Assembly bill would delay new teacher evaluations

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NY ASSEMBLY SPEAKER

Assembly Democrats have introduced legislation that would delay the development and implementation of new teacher evaluations, as well as no longer tie school aid to the new standards.

The move is the latest salvo in what will be a fight in the state Legislature over how to address a new state law that was approved as part of the state budget April 1 to adopt new evaluation measures for teachers and principals.

With the legislative session slated to end June 17, Assembly Democrats in particular want to delay implementation of the new teacher evaluations that is required of the state Board of Regents by June 30.

The bill, sponsored by Assembly Education Committee chairwoman Cathy Nolan, D-Queens, would extend the deadline from June 30 to Nov. 17, and it would also extend the deadline for schools to put the new measures into place for a year — from Nov. 15 to Nov. 15, 2016.

Board of Regents Chancellor Merryl Tisch last month said the Education Department will be tasked with moving back a deadline for schools to comply with the new evaluations.

Districts, in the law, had until Nov. 15 to install the new evaluations. But Tisch said districts can apply for a “hardship” clause and push the deadline back to Sept. 1, 2016.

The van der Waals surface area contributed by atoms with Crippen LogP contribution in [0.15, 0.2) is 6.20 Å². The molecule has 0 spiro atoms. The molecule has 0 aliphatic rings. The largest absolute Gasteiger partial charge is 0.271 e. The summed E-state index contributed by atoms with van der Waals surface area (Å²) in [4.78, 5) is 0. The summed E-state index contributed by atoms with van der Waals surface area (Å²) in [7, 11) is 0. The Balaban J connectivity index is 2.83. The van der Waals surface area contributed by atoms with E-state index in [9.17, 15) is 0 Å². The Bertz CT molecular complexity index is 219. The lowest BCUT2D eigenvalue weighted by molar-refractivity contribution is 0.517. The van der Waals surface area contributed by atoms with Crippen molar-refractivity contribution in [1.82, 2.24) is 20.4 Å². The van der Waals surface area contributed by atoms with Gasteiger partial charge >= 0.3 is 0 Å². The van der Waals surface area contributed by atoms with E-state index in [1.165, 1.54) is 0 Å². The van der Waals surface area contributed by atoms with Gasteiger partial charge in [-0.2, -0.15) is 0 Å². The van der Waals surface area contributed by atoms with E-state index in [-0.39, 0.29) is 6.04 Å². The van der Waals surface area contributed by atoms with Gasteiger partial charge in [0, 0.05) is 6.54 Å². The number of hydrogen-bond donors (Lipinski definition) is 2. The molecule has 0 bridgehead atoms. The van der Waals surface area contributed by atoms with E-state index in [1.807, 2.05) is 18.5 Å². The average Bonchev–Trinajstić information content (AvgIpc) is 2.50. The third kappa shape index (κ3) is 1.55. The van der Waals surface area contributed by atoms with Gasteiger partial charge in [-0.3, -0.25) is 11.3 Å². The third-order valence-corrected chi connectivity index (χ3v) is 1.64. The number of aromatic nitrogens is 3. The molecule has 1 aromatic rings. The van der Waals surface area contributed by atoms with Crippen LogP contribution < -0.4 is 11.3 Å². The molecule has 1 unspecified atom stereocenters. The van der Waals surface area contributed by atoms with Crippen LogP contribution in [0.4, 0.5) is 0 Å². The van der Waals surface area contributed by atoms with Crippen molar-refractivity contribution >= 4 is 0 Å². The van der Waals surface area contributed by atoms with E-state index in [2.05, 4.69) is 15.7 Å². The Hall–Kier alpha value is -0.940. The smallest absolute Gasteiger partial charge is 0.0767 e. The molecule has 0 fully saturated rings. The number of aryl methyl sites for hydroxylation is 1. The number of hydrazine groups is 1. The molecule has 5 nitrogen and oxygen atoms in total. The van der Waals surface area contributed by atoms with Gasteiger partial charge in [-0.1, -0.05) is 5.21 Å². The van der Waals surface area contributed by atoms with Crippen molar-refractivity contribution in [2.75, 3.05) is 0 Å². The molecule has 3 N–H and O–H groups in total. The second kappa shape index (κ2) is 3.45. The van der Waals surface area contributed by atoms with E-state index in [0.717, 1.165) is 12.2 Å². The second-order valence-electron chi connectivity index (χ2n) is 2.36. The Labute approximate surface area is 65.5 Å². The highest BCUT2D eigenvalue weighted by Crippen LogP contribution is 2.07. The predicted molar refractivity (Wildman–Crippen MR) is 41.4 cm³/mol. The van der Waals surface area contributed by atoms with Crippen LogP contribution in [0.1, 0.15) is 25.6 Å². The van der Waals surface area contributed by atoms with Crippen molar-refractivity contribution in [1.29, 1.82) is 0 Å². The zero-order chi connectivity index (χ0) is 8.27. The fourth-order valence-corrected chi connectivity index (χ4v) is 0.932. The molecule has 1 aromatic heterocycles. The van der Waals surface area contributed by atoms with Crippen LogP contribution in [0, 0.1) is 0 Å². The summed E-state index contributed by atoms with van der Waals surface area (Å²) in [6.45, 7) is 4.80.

But she and other Regents members hadn’t, at least publicly, indicated that they would also want to delay their June 30 deadline. In fact, the state Education Department indicated it would present a draft of the new regulations next week.

“Our obligation under the law is to have those regulations in place by June 30. Unless they change the law, we plan to have those regulations in place by June 30. That is in the law,” Tisch said recently.

The bill also includes a variety of measures that has been sought by education advocates, such as no longer tying school aid to the implementation of the new evaluations. Schools, according to the law backed by Gov. Andrew Cuomo, would have their aid frozen if they didn’t have the evaluations in place by Nov. 15.

Districts, however, have said the timeline is unattainable: They would have about four months to adopt the state’s new standards and negotiate the changes with the local teachers’ union.

The bill would also make a number of changes to the evaluation process, many of which were sought by the powerful teachers unions:

  • Change the definition of “state-designed supplemental assessment” to include “other locally selected measures of student achievement” to be approved by the state Education Department.
  • Modify the teacher observation category to allow, instead of require, districts to use the independent trained evaluator process as part of a voluntary demonstration project established by the state.
  • Add $8.4 million to print more test forms for grades 3-8 state tests and eliminate “stand-alone” multiple choice field tests and release tests questions and answers by June 1 of each year.
  • Require state-provided growth models for teachers in grades 4-8 to consider “certain student characteristics,” such as students with disabilities, English-language learners and poverty status.
  • Create a content review committee to review the English and math tests for grades 3-8.
  • Mandate the education commissioner  to review Common Core education standards and make recommendations for changes.

(AP Photo)

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